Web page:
One of the big lies of the modern age is that economics is uninteresting. In reality, what is boring is the way economists write (Joseph Stiglitz, the Tom Clancy of economic prose, is the one notable exception). In contrast, no one thinks that, say, murder trials are dull just because legal briefs are dry and technical.
What the global church today needs is a book that both demystifies economists jargon and clearly points out why Christians should care. Free People: A Christian Response to Global Economics tries both but is most successful at the latter. Its opening chapters on the global economy have all the virtues and failings of an anecdotal account - they convey the suffering of sweatshop workers and displaced farmers, but they sometimes fail to bind into a coherent whole the key topics of liberalization, corporate power, structural adjustment, debt, and trade agreements.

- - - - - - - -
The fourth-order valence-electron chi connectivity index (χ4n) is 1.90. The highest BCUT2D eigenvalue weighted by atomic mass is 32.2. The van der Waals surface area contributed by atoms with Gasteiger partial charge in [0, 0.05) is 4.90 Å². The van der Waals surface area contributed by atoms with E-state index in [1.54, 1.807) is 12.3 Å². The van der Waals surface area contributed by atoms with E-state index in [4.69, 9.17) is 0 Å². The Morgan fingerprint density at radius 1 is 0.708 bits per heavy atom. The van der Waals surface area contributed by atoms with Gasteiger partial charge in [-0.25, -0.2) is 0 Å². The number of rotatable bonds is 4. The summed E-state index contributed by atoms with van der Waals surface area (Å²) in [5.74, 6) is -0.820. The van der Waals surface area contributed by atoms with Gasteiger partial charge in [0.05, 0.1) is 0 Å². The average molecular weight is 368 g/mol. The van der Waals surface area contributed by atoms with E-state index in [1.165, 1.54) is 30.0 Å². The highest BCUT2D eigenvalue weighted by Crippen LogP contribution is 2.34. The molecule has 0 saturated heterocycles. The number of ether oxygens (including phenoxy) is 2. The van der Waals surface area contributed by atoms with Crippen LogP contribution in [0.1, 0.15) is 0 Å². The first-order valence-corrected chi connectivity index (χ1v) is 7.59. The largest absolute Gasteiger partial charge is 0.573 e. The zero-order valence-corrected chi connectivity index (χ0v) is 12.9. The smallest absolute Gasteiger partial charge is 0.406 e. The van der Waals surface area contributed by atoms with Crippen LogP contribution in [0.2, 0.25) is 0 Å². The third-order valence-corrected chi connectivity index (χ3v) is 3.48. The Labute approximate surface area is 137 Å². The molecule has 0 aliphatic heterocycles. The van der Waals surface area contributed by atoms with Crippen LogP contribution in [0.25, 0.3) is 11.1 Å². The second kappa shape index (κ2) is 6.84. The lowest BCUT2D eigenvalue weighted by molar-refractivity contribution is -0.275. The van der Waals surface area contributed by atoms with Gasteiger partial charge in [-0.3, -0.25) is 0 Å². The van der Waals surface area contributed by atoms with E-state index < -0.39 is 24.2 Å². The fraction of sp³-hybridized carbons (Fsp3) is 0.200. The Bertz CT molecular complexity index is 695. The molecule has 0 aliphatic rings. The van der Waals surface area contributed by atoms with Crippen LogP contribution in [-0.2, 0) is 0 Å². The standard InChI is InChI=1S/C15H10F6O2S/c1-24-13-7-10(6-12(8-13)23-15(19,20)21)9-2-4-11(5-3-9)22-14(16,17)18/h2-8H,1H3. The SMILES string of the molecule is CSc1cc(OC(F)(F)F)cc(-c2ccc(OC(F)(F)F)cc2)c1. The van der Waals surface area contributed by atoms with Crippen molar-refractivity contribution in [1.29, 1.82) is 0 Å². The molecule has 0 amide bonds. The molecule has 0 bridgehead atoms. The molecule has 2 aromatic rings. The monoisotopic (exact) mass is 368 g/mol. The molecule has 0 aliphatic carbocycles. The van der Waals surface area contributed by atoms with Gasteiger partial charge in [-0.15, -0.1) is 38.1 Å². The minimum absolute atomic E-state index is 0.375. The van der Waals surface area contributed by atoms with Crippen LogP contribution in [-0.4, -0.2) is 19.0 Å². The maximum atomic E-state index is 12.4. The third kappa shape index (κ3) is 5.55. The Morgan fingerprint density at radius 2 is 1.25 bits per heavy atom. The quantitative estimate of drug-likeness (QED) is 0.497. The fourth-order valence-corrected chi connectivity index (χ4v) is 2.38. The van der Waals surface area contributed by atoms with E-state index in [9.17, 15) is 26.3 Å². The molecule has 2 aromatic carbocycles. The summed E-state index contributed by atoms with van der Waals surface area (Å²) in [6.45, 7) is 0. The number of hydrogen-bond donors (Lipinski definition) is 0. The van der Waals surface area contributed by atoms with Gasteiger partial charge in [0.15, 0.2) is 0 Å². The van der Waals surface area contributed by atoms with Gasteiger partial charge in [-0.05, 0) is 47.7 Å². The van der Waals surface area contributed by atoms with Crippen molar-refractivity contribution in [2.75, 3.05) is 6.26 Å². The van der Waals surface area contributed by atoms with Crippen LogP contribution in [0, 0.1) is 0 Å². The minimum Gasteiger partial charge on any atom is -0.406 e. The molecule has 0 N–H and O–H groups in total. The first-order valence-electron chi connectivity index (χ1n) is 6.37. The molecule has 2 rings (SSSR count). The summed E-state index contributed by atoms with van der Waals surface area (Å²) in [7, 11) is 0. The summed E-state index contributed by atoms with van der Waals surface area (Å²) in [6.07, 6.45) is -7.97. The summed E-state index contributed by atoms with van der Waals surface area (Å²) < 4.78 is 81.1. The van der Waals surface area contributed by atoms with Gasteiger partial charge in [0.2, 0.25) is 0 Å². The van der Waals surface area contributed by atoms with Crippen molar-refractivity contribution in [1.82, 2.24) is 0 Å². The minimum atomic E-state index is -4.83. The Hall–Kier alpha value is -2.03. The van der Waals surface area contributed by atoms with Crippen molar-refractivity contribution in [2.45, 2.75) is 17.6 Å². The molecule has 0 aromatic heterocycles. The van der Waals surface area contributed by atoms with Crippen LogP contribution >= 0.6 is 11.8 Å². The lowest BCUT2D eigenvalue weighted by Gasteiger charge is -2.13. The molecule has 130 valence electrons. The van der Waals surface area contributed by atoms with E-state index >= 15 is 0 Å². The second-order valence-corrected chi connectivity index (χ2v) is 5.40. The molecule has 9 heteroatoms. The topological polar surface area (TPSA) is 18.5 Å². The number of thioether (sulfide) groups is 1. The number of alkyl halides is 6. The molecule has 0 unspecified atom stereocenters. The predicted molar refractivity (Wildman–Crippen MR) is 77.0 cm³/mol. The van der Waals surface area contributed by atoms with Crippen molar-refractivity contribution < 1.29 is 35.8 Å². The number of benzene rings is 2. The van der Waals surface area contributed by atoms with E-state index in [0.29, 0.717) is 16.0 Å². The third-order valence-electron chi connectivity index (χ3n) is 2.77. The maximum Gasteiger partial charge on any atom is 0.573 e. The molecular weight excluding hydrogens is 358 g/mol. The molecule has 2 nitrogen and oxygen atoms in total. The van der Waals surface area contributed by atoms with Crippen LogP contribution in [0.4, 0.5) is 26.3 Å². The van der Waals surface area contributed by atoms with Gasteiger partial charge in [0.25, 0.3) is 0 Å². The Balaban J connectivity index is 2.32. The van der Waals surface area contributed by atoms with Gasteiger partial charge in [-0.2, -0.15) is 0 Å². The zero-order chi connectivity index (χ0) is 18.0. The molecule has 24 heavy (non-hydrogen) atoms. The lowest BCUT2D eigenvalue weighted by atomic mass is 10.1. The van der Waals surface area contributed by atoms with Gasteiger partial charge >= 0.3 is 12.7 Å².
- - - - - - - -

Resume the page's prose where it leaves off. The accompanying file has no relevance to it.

Chapters four through six make up the best part of the book. They provide a concise and challenging overview of biblical views on money, which is an excellent starting place for readers unfamiliar with biblical economics. The chapters lucidly outline the starkly stratified agrarian societies, with an increasingly landless peasantry struggling under taxes to political and religious rulers, in which Old Testament kings and prophets, and later Jesus, lived. Brown, who has a doctorate in New Testament studies, also gives an introduction to Walter Winks reading of the powers, with special attention to Mammon as a power.